I built two 4′ x 4′ raised tables that are on my open porch and one 5′ x 36′ raised bed. I got more vegetables than my wife and I can eat, so I give the vegetables to my neighbors. I have about fifty 3-gallon plastic containers and about fifteen 5 &6 gallon containers.
Advantages of Container Gardening
Extending the Season
The advantages to using containers for gardening is that you can move the containers indoors in the winter and by using a grow light you can grow vegetables all year long. If the normal growing season is 9 months and you extended that by 3 months by growing plants indoor and by rotating the plant and by canning and drying of your vegetables. You could harvest vegetables continuously.
Requires Little Space, Flexible Location
One hundred containers would require a minimum area 4’ x 24’= 96 square feet. You could spread out the containers by placed them around on a patio or deck or on the ground. If these containers are placed in a room or basement on tables with an aluminum reflective sheet behind the vegetables with a grow light in front of the vegetables you can grow vegetables when the weather is freezing outside. The plants will do well so long as the inside temperature is above 60 degrees.
A decorative container with a colorful cabbage or cauliflower makes for a lovely home interior landscaping on your patio, or deck.
40 cubic. feet at $2.00 per cu.ft.= $80.00 for soil
100 – 3 gallon containers = $64.00
total = $144.00
plus tax = $10.08
total cost = $ 154.08
Easy to Maintain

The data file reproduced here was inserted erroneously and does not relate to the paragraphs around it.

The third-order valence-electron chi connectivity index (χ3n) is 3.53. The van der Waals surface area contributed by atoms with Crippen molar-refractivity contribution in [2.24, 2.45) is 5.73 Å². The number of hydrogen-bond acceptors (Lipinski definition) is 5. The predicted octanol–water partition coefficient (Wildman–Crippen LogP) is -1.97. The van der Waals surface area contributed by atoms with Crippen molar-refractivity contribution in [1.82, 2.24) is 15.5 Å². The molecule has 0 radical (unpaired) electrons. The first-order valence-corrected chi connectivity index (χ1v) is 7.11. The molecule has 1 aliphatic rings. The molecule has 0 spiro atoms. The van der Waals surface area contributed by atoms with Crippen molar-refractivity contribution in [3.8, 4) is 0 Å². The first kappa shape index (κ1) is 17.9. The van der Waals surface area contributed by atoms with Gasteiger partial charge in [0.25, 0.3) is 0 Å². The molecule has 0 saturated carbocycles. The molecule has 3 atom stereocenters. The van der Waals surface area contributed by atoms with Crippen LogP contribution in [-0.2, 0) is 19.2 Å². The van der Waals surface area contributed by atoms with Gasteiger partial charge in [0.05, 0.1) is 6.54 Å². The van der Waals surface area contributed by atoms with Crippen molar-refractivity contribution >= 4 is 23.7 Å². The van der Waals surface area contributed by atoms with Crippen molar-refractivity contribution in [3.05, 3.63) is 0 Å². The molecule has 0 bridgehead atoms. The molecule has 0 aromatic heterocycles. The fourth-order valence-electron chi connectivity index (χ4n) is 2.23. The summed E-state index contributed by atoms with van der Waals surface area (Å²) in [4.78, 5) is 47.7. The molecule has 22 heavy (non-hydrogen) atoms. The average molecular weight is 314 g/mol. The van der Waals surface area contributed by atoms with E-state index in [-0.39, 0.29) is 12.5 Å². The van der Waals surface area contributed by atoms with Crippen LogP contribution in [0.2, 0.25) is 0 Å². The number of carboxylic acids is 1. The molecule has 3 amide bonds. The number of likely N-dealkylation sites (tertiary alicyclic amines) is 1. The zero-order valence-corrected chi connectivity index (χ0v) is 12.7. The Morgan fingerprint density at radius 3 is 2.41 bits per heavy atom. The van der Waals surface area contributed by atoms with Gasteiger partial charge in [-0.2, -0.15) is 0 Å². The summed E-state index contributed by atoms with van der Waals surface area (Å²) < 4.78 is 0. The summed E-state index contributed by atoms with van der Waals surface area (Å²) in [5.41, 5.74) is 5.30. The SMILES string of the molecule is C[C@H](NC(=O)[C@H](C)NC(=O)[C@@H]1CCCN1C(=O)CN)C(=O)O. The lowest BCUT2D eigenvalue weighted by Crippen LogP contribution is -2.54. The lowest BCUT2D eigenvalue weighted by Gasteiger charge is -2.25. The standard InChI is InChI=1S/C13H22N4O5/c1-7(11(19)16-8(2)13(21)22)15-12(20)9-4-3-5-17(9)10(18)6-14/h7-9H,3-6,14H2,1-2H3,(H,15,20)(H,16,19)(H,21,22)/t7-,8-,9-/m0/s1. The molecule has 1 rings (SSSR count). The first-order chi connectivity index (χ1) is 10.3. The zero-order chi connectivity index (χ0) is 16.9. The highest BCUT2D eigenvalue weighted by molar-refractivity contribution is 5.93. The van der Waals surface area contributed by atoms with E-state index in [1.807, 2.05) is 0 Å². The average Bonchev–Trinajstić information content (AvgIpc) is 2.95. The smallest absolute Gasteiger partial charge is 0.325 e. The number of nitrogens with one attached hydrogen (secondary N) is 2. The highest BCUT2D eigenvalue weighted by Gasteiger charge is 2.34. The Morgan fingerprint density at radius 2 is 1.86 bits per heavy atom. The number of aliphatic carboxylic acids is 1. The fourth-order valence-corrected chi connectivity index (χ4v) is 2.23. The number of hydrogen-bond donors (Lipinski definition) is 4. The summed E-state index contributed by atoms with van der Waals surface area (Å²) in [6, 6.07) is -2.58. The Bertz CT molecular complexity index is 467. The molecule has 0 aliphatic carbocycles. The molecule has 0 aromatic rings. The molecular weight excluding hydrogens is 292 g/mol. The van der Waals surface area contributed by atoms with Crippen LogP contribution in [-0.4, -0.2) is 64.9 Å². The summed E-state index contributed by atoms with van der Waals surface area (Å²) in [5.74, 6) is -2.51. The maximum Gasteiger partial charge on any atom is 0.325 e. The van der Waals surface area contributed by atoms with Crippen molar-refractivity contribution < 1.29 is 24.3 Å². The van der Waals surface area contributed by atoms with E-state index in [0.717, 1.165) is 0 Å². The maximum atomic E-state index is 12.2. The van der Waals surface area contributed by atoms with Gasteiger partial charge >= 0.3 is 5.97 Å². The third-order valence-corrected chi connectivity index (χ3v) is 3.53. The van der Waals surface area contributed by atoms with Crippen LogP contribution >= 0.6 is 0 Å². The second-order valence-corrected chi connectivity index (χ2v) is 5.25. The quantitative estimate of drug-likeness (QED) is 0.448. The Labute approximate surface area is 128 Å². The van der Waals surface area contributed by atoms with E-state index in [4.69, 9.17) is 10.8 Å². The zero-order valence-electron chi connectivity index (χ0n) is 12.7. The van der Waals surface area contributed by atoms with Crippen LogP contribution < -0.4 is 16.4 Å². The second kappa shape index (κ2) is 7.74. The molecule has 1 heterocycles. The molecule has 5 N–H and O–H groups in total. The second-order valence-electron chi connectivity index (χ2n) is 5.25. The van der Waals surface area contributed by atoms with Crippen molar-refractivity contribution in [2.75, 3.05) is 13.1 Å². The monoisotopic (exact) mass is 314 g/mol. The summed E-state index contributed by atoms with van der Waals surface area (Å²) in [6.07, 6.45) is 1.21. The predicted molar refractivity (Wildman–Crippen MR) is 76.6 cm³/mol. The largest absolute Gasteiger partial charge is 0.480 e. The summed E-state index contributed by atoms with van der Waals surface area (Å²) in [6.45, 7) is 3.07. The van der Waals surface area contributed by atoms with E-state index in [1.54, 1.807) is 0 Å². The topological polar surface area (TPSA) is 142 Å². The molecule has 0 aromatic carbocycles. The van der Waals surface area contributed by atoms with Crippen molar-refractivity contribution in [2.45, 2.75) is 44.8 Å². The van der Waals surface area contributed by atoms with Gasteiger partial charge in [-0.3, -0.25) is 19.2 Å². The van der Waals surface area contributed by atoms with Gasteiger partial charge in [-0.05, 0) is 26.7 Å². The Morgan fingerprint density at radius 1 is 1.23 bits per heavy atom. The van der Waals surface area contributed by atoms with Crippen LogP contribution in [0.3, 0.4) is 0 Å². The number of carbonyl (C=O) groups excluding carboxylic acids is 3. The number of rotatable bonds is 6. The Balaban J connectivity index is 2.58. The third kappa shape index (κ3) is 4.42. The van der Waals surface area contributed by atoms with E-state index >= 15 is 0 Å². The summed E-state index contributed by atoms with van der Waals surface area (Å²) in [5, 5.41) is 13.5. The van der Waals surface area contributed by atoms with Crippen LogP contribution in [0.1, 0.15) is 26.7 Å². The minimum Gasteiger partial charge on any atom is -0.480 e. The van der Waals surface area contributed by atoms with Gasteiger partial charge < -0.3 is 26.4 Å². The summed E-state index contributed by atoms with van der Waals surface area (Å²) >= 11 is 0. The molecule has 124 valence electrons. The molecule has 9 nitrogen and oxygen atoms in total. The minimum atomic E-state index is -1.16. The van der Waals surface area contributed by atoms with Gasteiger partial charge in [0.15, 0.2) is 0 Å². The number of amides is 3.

What I did was to buy a bag of cloth rags at home depot and put one rag in each container after I have watered the plant. Then I placed the rag in a bucket of water and wrap the rag around the main stem of each plant. This acts as a ground cover and will keep any weeds out. It also prevents the soil from drying out at the surface, and it is very easy to see any insect that might be on the white cloth.
I remove the rag before the sun goes down to let the ground dry out a bit so as not to cause a ground fungus and put it back in the morning.
Presently I am growing ten different winter vegetables in my garden room in thirty two 3-gallon plastic containers. The containers are sitting on three 2′ x 8′ foot tables that are on metal wheels so that I can roll the tables out side when the sun is out and the weather is warmer. We live in Georgia in zone 7.
We have the vegetables growing under three 4-foot grow lights now but I am in the process of adding 3 more, two per table. We also use a little electric heater that maintains an even temperature of 62 degrees when it is below freezing outside.
The list of winter vegetable are as follows:
We planted these vegetables from seeds on Oct 15th. 2011. I plan on starting more seeds of the same vegetables every 45 days for a continuous harvest. I started the plants in the 3-gallon containers placing about 8 seeds in each container and when they came up we then thin the plants by cutting the less healthier plants with a pair of scissors. This way I don’t have to transplant them into larger containers.
After the last frost I will move 32 of the containers to my back porch to two of the 4′x4′ foot raised tables were the plants will receive full sun all day. If it is two hot I can roll the tables under the covered roof section of the back porch. The other 64 containers will be rolled out on to the concrete slab in front of my garden room which receives full sun also.
We will also be planting my spring vegetables like tomatoes, peas, and beans in containers on my back porch where they will be easy for my wife to pick as she needs them.
While it is true that tomatoes can not be grown in the winter outdoors you could get an earlier start indoors.
We also installed two 55 gallon plastic rain barrels that I have elevated to a height of 42 inches above the ground for a gravity feed for a drip watering system that collects the rain water from the roof via two down spouts. That will be utilized when the vegetables are out doors.
What I really would like to do is to get this idea out so that people can learn how to be more self sufficient. Raised gardens are wonderful if you are not elderly like me and another disadvantage is you can not move the ground raised beds from place to place like you can if you grow them in containers.